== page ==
Did you ever wonder what must have been growing in our Brooklyn backyards long, long before Brooklyn was divided up into backyards?
The trees that once shaded our little squares of garden are long gone, but many plants that once graced the forest floor can thrive in the shade of the buildings that have sprung up in their place. In early spring, these ephemeral wonders bloom before the trees leaf out, photosynthesize like mad, and then often go dormant till the following year.
One of the first to bloom in Sanguinaria canadensis, our native Bloodroot. Its native range is huge, covering the whole eastern U.S. It's fascinating and extraordinary and wonderful, and not at all hard to grow (and people encountering Bloodroot for the first time always ask, "what's that?").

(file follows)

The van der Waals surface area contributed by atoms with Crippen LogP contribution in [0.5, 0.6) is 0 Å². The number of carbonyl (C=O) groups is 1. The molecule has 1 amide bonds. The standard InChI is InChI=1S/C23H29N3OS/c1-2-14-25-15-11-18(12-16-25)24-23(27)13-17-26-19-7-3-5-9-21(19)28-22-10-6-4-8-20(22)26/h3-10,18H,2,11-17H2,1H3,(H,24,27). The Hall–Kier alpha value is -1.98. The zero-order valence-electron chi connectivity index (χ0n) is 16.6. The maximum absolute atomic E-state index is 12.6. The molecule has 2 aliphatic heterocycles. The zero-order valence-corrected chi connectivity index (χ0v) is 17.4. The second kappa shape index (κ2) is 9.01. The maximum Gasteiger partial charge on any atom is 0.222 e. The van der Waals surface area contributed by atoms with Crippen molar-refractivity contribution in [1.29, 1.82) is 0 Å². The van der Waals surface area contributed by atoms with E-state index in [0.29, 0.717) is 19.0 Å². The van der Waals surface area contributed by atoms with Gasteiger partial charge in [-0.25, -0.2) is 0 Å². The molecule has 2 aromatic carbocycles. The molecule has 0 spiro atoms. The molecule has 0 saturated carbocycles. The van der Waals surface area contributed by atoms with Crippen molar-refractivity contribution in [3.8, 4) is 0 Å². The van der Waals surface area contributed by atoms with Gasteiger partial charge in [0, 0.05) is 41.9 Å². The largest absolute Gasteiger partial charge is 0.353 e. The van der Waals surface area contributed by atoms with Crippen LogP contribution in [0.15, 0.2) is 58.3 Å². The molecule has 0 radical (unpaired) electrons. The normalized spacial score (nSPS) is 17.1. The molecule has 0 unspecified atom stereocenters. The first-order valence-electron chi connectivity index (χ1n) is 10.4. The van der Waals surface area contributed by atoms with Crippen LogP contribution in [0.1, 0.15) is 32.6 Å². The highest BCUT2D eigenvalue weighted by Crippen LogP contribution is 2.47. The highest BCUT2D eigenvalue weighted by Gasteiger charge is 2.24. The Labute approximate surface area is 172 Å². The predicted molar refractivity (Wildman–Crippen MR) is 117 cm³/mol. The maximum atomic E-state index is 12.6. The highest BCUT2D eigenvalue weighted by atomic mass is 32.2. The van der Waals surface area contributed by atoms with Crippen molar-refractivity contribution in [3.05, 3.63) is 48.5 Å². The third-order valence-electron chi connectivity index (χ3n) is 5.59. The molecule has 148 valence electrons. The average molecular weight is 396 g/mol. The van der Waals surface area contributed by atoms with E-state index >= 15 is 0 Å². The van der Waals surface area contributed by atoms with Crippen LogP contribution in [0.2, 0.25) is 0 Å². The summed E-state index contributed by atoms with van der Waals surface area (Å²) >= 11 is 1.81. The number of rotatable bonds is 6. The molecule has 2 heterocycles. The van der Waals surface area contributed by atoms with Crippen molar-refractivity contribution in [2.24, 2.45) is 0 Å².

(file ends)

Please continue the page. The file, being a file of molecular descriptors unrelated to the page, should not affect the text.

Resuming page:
Its spring arrival is a wonderful drama:
There's a double form available, which is stunningly beautiful, but there's something magic about the water-lily flowers of the straight species, floating above the leaves, which continue to expand toto soak up all the sun they can once the short-lived blooms are spent. The double flowers last longer, but spread more slowly - they're sterile.
The trout-lilies come a little later - and have lots of names, including fawn-lily, glacier lily, and dog-tooth violet (which makes some sense for the European species, which is pinky-purple - all species of a dog-tooth under